- What is a sacrament?
A sacrament is a blessing from Christ which is a sign (a picture) and a seal (a mark of being set apart) given to believers in order to teach and assure us of our salvation. The Lord ordained two sacraments: baptism (Matt. 28:19) and the Lord’s Supper (1 Cor. 11:23), also known as communion. Participation in the sacraments does not bring salvation; this comes only by grace alone through faith alone in Christ alone (Eph. 2:8-9; Gal. 2:16).
- What is baptism?
Baptism is the sacrament which uniquely depicts initiation into the Christian life, portraying the believer’s union with Christ in his death and resurrection (Rom. 6:3-5). It points to the beginning of the Christian life (Matt. 28:19; Acts 2:38) and displays one’s commitment to Christ, a commitment which will be lived out in the local church.“Baptism is the sign of the initiation by which we are received into the society of the church.”
- When should a child be baptized?
Only when he or she can provide a believable profession of faith in Jesus Christ (Acts 2:41; Gal. 3:27).
- What is a believable profession of faith? Anyone professing Jesus Christ as Lord should be able to:
- Communicate the content of the gospel as well as an expression of faith in Jesus Christ for salvation.
- Evidence godly sorrow over sin, followed by repentance which leads to the fruit of the Spirit.
- Have the ability to examine himself and the condition of his soul (1 Cor. 11:27-32).
- Have demonstrated a willingness to turn away from the world and instead live a life keeping God’s commands and loving God’s church (1 John 2:15- 17; 5:1-5).
- Exhibit fruit in his life which proceeds from regeneration (Gal. 5:22-23).
- Does God save young children?
Yes! God can and does convert young children (Rom. 10:9-13, Act 2:21). However, we also recognize that the nature of children, their intellectual immaturity, the frequency with which they change their opinions, the ease with which they can be influenced, and for many, their limited exposure to worldly things, makes it exceedingly difficult to discern with certainty whether a child is truly converted. The younger a child is, the more difficult this becomes.
- At what age should children be baptized? Is there a minimum?
The Bible prescribes no minimum age for baptism; it is silent on this subject. Because it is difficult to discern when a child’s profession of faith is truly believable, we believe it is generally wise to wait until a child who professes faith in Christ is in his or her mid to late teens before baptism.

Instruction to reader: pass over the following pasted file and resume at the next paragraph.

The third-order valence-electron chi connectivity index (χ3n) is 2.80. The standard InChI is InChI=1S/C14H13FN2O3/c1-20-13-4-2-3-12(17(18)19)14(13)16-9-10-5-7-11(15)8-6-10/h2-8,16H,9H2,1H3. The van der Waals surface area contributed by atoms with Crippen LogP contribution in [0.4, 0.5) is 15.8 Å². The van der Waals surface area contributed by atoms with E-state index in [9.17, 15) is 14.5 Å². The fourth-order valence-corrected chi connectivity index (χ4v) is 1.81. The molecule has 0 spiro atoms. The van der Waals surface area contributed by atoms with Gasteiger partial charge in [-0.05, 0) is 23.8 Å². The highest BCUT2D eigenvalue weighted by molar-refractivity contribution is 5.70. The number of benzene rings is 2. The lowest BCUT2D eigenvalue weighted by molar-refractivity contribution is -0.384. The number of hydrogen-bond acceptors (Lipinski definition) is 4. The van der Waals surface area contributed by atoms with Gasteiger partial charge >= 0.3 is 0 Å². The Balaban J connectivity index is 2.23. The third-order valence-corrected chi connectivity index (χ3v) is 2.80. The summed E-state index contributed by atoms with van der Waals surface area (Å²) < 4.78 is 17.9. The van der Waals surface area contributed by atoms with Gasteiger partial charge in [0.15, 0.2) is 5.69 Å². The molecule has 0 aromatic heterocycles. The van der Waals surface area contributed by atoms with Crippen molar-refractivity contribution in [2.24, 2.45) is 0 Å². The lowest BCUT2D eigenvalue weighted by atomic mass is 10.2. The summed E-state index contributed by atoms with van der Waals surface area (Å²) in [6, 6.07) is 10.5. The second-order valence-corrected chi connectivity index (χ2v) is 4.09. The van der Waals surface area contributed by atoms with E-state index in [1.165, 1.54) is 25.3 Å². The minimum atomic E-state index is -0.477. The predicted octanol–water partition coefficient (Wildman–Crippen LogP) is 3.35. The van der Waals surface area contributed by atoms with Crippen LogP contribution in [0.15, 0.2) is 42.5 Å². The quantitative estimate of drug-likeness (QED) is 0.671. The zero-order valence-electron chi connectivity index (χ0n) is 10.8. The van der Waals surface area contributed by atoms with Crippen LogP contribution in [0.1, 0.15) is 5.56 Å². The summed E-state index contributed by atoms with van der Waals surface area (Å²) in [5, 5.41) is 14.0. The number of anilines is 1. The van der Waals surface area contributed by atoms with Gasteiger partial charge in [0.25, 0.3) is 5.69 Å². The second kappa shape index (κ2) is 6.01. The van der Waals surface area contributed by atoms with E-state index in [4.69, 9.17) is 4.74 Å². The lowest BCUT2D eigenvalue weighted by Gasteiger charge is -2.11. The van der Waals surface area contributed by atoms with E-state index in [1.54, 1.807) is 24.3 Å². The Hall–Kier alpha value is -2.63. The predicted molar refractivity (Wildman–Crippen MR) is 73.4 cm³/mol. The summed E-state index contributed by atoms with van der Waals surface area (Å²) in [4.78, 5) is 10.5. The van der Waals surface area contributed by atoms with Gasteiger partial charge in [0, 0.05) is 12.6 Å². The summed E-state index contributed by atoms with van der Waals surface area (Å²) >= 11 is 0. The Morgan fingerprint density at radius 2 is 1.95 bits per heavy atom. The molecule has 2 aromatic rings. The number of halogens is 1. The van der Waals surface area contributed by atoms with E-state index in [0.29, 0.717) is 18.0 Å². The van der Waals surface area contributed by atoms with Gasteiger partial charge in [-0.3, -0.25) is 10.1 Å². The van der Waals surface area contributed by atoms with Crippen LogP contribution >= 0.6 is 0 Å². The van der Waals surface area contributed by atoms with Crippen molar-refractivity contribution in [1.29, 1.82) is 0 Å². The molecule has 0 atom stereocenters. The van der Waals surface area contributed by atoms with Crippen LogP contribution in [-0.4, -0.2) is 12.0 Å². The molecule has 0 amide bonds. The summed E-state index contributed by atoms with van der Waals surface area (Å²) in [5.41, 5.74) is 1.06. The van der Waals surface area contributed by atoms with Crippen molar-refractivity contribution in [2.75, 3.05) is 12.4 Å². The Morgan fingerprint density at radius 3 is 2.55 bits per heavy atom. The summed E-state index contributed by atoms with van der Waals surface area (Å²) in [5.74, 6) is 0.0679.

- What is the role of the parent in evaluating a child’s readiness to be baptized?
Parents bear primary responsibility for the condition of their children’s souls. They are to:
- Teach their children God’s commands (Deut. 6:7).
- Train their children up in the way they should go (Pro. 22:6).
- Bring their children up in the discipline and instruction of the Lord (Eph. 6:4).
At the same time, pastors bear primary responsibility for administering the sacraments within the local church and for caring for the souls of those who receive them. For these reasons, parents (and especially fathers) should evaluate the readiness of their children for baptism and should actively seek to involve their pastors in this process. Parents know their children best and are ideally situated to discern the fruit of repentance in their children. (Note: the observations of others—in caregroup, trusted friends, and others in the church—will also be extremely helpful in this process.)
A parent who believes his child is ready to be baptized should then meet with a pastor so that the pastor can verify the parent’s evaluation. Pastor, parent, and child should all be confident in the readiness of the child to move forward with baptism.
- If my child said a prayer and invited Jesus into his heart, isn’t that enough to be baptized?
No. The language of “inviting Jesus into your heart” is not biblical, ignores critical features of the gospel such as justification by faith, and fails to call forth repentance. Experience reveals that it is relatively easy to persuade young children to invite Jesus into their hearts, but many who have made such a commitment or prayed such a prayer later show no evidence of regeneration.
- What is the Lord’s Supper?
The Lord’s Supper is the sacrament which uniquely depicts continuing fellowship with Christ, a repeated act whereby the believer remembers the Lord’s death and renews his commitment to participation in the Lord and his church (1 Cor. 11:27-34). In eating and drinking the believer is nourished and strengthened to grow in grace (1 Cor. 10:16).
- How do baptism and the Lord’s Supper differ?